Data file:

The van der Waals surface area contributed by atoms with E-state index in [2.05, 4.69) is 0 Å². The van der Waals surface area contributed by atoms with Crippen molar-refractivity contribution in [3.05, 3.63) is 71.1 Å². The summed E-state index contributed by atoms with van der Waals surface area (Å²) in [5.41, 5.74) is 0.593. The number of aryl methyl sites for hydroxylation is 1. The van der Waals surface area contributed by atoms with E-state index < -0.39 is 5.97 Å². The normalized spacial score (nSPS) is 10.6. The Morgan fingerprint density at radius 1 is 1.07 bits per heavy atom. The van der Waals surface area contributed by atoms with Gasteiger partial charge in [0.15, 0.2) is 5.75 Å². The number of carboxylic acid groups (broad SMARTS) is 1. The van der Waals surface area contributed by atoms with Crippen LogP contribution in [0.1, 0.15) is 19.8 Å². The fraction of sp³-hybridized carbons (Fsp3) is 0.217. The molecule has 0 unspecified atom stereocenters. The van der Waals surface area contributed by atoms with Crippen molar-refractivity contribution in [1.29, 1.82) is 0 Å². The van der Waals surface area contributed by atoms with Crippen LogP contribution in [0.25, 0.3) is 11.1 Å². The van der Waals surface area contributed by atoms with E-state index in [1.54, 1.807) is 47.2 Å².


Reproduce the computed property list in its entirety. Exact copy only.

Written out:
The van der Waals surface area contributed by atoms with E-state index in [2.05, 4.69) is 0 Å². The van der Waals surface area contributed by atoms with Crippen molar-refractivity contribution in [3.05, 3.63) is 71.1 Å². The summed E-state index contributed by atoms with van der Waals surface area (Å²) in [5.41, 5.74) is 0.593. The number of aryl methyl sites for hydroxylation is 1. The van der Waals surface area contributed by atoms with E-state index < -0.39 is 5.97 Å². The normalized spacial score (nSPS) is 10.6. The Morgan fingerprint density at radius 1 is 1.07 bits per heavy atom. The van der Waals surface area contributed by atoms with Gasteiger partial charge in [0.15, 0.2) is 5.75 Å². The number of carboxylic acid groups (broad SMARTS) is 1. The van der Waals surface area contributed by atoms with Crippen LogP contribution in [0.1, 0.15) is 19.8 Å². The fraction of sp³-hybridized carbons (Fsp3) is 0.217. The molecule has 0 unspecified atom stereocenters. The van der Waals surface area contributed by atoms with Crippen molar-refractivity contribution in [1.29, 1.82) is 0 Å². The van der Waals surface area contributed by atoms with Crippen LogP contribution in [0.25, 0.3) is 11.1 Å². The van der Waals surface area contributed by atoms with E-state index in [1.54, 1.807) is 47.2 Å².